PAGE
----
Roger G. Kathol, MD; Mary H. Kathol, MD
Potential Conflicts of Interest: The authors own a health complexity and physical and mental health integration medical management company.
Kathol RG, Kathol MH. The Need for Biomedically and Contextually Sound Care Plans in Complex Patients. Ann Intern Med. 2010;153:619-620. doi: 10.7326/0003-4819-153-9-201011020-00018
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Published: Ann Intern Med. 2010;153(9):619-620.
TO THE EDITOR:
Weiner and colleagues (1) provide evidence that error-free treatment plans are rarely created for patients with biomedical and contextual complexity (9%) and are not commonly created for those with contextual (22%) or biomedical (38%) complexity alone. This is not surprising given that primary care physicians are already expected to devote 1.5 times their available patient contact hours to providing preventive, long-term care, and acute medical services (2). Nonetheless, implementing improved skills in error-free or, at least, error-reduced care plans for the complex 1% to 5% of patients who use one quarter to one half of health resources (3) will be essential for patient-centered medical homes and accountable care organizations to succeed in augmenting quality care and lowering health-related costs (4). Barriers to improvement in these most needy patients, whose care is expensive, can be removed only through consistent identification and outcome-changing intervention, including contextual life-situation support.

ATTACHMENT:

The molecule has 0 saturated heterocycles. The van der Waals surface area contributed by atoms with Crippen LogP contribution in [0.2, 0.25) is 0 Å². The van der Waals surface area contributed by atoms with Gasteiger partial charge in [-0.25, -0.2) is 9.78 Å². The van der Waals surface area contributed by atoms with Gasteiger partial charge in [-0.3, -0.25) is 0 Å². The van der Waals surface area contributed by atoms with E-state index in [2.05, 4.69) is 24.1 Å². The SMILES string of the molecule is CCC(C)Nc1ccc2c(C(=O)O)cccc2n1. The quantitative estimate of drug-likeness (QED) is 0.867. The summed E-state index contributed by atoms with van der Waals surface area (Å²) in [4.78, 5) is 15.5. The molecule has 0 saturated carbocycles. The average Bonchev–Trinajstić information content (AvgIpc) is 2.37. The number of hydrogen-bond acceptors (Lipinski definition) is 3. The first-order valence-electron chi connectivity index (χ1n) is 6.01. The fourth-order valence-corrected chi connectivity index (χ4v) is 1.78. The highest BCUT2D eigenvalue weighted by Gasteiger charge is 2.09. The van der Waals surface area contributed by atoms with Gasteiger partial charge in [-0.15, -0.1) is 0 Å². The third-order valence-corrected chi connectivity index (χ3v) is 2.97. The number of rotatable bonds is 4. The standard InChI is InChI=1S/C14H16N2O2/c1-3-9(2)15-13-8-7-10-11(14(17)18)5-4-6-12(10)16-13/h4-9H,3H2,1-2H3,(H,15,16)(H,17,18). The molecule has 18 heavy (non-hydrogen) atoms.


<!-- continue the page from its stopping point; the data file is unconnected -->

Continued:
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Print ISSN: 0003-4819 | Online ISSN: 1539-3704
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